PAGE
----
Right about July is when I start to despair of the chilly Canberra winter. When you can see your breath in the air and the nights are dropping into the single digits with no end in sight, I lament the decision to build the nation's capital so far south and with nary an ocean in sight.
On nights like these, I like to take a leaf out of other countries' books. Countries that know a long, dark winter and have learnt how to stay warm. South Korea, for instance, where the warmth of a charcoal barbecue at your table and plenty of soju help you stay toasty.
I'm a big fan of Korean food and have been thrilled to see several new restaurants open in Canberra over the past few years. The latest, and where we're headed tonight, is The Tasty Hill in Civic. Perched up the top end of Moore St, it's a new restaurant that's barely three months old - so new that the black IKEA frames that greet us at the doorway don't have photos in them yet.
It's a modest set up - tiled grey floors, nondescript white tables and wooden chairs. Private booths are set up along the outer edge of the restaurant, each individually screened, while the middle area is set up for large tables. Every table can hold a charcoal barbecue, which is of course what we're here for on one of the coldest nights in years.
I'm a fan of mixed platters at barbecue restaurants because they usually offer a good selection of what the restaurant is known for. There are no mixed platters here though, only wagyu beef ($129), pork ($89) and vegetable ($14) - the former two being much too large for our group of four. We settle on wagyu short rib ($40) and soy-marinated wagyu rib finger ($31) or intercostals, the cuts of meat in between the rib bones. It's a fatty cut, and the waiter helpfully instructs us to cook it along the outer edge of the barbecue to allow the fat to render out.
There's not much by way of vegetables on the menu. A plate of mushrooms, pumpkin, sweet potato and onion for the barbecue, and bibimbap, are your two choices. It's possible that some other dishes can be made vegetarian on request, but if you plan on dining with vegetarians, I'd ring to check before rushing in.
Vegetables soon appear though, in the form of many sides, traditional with any Korean meal and complimentary here (you can request refills for $7). A colourful array of small nibbles - bright pink, green and yellow, piled onto a row of white ceramic spoons arrive at our table. It's filled with usual suspects - pickled radish, soy beansprouts - but also more extravagant bites like soy quail eggs and marinated salmon. Each has a little twist on traditional accompaniments, which makes them interesting, but flavour-wise the sides don't grab me.
House-made kimchi, also complimentary, is delightful. The crunchy leaves of Chinese cabbage are speckled with bright red chilli flakes. It's flavourful but not overly spicy, with the welcome funkiness of a properly fermented kimchi. There's also a refreshing simple shredded salad of cabbage, lightly dressed.
Meat seems to be what The Tasty Hill prides itself on. Wagyu beef, deep red and beautifully marbled is the only type of beef here. Even in our soybean stew ($20) the beef is wagyu grade. Prices may be slightly higher, but the quality of the meat is unrivalled. Portions are generous too. A serve of pork belly ($24) yields three generous slices, each the length of my forearm. Everyone also gets a set of individual dipping sauces - wasabi, mustard, soybean paste and flavoured salt.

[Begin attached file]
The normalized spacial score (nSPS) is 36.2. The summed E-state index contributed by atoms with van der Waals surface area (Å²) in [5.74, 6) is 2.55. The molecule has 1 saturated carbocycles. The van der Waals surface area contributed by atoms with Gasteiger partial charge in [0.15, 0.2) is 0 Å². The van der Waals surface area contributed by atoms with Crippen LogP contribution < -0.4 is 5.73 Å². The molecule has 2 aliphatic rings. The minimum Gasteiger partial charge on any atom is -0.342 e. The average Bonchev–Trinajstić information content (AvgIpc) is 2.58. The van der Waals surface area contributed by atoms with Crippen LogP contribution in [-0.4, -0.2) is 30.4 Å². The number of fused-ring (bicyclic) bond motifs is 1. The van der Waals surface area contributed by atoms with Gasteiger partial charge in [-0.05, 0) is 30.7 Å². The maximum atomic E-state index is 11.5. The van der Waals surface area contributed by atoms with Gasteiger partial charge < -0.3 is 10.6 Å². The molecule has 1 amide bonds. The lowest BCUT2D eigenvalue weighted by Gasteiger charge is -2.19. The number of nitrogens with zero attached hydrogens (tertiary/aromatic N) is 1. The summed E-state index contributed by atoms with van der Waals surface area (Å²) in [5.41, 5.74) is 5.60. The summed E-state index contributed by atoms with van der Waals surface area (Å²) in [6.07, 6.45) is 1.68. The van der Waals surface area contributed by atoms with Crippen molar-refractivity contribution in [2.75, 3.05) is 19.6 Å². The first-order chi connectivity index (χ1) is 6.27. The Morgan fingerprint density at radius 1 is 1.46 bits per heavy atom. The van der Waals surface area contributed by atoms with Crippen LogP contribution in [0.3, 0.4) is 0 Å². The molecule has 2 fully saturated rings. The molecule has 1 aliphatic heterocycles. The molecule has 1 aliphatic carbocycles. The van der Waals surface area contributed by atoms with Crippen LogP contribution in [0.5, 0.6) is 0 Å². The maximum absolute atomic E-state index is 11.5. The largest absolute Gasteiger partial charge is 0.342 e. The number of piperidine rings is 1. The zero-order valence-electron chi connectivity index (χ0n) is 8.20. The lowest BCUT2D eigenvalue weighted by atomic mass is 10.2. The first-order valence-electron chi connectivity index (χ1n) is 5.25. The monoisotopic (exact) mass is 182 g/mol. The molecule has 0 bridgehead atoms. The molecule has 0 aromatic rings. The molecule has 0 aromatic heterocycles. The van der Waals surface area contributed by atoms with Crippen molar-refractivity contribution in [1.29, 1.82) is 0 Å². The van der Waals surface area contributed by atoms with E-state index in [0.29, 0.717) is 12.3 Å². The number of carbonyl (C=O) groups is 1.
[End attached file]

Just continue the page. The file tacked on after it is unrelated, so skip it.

The Hill's fried boneless chicken ($37) is an instant hit and a sure-fire crowd pleaser. A mound of battered chicken, each piece in its own web of crisp batter, tossed with roasted peanuts and shredded vegetables in a sweet soy sauce with a subtle kick of chilli. It's impossible to stop eating.
The soybean stew with wagyu beef ($20) is similarly excellent. Filled with generous slices of beef, shiitake mushrooms and slabs of tofu that soak up the soup. It's earthy, savoury and with an intense depth of flavour from fermented bean paste.
The kimchi waffle pancake ($16) is the only miss tonight. The kimchi pancake in waffle form is soggy rather than chewy, missing the beautifully crisp edges of a traditional Korean pancake.
Service is excellent - friendly, helpful and very pleasant. Staff offer helpful suggestions - and come to the rescue when we need help with the barbecue. As for drinks, there's no makgeolli (fermented rice wine), but there's beer, soju and a short but efficient wine list - four reds, four whites. At $9 a glass and $38 a bottle, it's very reasonable.
If meat is your favourite thing at Korean barbecue, it's hard to go past The Tasty Hill. There's lots they excel at here - top quality meats and good service for instance, but some things aren't quite as good as I've come to expect. The sides, while upscaled, lack a little in soul. I miss the sesame leaf accompaniment that's traditional to barbecue along with the more traditional dipping sauces, but despite all that, thinking about their wagyu really makes me want to return.
The Tasty Hill
Address: 16 Moore St, City
Owner: Jong Sun Kim
Chef: Jong Sun Kim
Noise: not an issue
Vegetarian: you may want to skip this one